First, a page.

William and Margaret to Wind Sold

William and Margaret, a ballad by Mallet (1727). William promised marriage to Margaret, deserted her, and she died “consumed in early prime.” Her ghost reproved the faithless swain, who “quaked in every limb,” and, raving, hied him to Margaret’s grave. There

Thrice he called on Margaret’s name,
And thrice he wept full sore;
Then laid his cheek to her cold grave,
And word spake never more.

William king of Scotland, introduced by sir W. Scott in The Talisman (1825).

William of Cloudesley , a north-country outlaw, associated with Adam Bell and Clym of the Clough (Clement of the Cliff). He lived in Englewood Forest, near Carlisle. Adam Bell and Clym of the Clough were single men, but William had a wife named Alyce, and “children three” living at Carlisle. The three outlaws went to London to ask pardon of the king, and the king, at the queen’s intercession, granted it. He then took them to a field to see them shoot. William first cleft in two a hazel wand at a distance of 200 feet; after this he bound his eldest son to a stake, put an apple on his head, and, at a distance of “six score paces,” cleft the apple in two without touching the boy. The king was so delighted that he made William “a gentleman of fe,” made his son a royal butler, the queen took Alyce for her “chief gentlewoman,” and the two companions were appointed yeomen of the bed-chamber.—Percy: Reliques “Adam Bell,” etc.), I. ii. 1.

William of Goldsbrough, one of the companions of Robin Hood, mentioned in Grafton’s Olde and Auncient Pamphlet (sixteenth century).

William of Norwich (Saint), a child said to have been crucified by the Jews in 1137. (See Hugh of Lincoln, p. 510; Werner, p. 1203.)

Two boys of tender age, those saints ensue,
Of Norwich William was, of Lincoln Hugh,
Whom th’ unbelieving Jews (rebellious that abide),
In mockery of our Christ, at Easter crucified.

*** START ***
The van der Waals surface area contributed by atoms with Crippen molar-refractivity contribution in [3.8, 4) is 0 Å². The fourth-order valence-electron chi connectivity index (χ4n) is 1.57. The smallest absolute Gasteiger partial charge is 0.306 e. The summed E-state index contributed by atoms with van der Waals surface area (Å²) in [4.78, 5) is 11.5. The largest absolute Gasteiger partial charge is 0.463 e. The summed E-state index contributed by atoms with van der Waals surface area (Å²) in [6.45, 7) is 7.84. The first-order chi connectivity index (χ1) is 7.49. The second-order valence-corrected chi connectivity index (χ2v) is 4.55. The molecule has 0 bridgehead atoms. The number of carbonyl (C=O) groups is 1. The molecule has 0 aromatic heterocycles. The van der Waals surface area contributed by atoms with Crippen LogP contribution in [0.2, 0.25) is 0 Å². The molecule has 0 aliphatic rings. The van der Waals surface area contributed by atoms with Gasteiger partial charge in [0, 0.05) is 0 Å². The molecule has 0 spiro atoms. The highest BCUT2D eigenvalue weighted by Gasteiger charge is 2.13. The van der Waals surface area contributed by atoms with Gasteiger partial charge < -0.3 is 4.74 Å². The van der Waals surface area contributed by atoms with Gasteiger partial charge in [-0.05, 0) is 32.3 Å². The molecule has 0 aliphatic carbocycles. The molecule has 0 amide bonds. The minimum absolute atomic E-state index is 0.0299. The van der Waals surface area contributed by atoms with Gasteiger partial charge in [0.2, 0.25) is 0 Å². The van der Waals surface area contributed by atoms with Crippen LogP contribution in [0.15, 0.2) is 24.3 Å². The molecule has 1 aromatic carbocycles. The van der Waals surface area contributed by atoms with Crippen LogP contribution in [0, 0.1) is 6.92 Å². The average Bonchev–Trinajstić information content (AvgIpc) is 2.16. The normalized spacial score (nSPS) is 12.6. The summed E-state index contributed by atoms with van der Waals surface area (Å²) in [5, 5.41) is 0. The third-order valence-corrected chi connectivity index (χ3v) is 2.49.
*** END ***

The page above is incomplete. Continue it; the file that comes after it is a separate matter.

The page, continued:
—Drayton: Polyolbion, xxiv. (1622).

William-with-the-Long-Sword, the earl of Salisbury. He was the natural brother of Richard Cœur de Lion.—Sir W. Scott: The Talisman (time, Richard I.).

Williams (Caleb), a lad in the service of Falkland. Falkland, irritated by cruelty and insult, commits a murder, which is attributed to another. Williams, by accident, obtains a clue to the real facts; and Falkland, knowing it, extorts from him an oath of secrecy, and then tells him the whole story. The lad, finding life in Falkland’s house insupportable from the ceaseless suspicion to which he is exposed, makes his escape, and is pursued by Falkland with relentless persecution. At last Williams is accused by Falkland of robbery, and the facts of the case being disclosed, Falkland dies of shame and a broken spirit. (See Wilford, p. 1214.)—W. Godwin: Caleb Williams (1794).

(The novel was dramatized by G. Colman, under the title of The Iron Chest (1796). Caleb Williams is called “Wilford,” and Falkland is “sir Edward Mortimer.”)

Williams (Ned), the sweetheart of Cicely Jopson, farmer, near Clifton.

Farmer Williams, Ned’s father.—Sir W. Scott: Waverley (time, George II.).

Willie, clerk to Andrew Skurliewhitter the scrivener.—Sir W. Scott: Fortunes of Nigel (time, James I.).

Willieson (William), a brig-owner, one of the Jacobite conspirators under the laird of Ellieslaw.—Sir W. Scott: The Black Dwarf (time, Anne).

Williewald of Geierstein (Count). father of count Arnold of Geierstein alias Arnold Biederman (landamman of Unterwalden).—Sir W. Scott: Anne of Geierstein (time, Edward IV.).

Willmore, the hero of Mrs. Behn’s play, in two parts, called The Rover (1877, 1881).

  By PanEris using Melati.

Previous chapter Back Home Email this Search Discuss Bookmark Next chapter/page
Copyright: All texts on Bibliomania are © Bibliomania.com Ltd, and may not be reproduced in any form without our written permission.
See our FAQ for more details.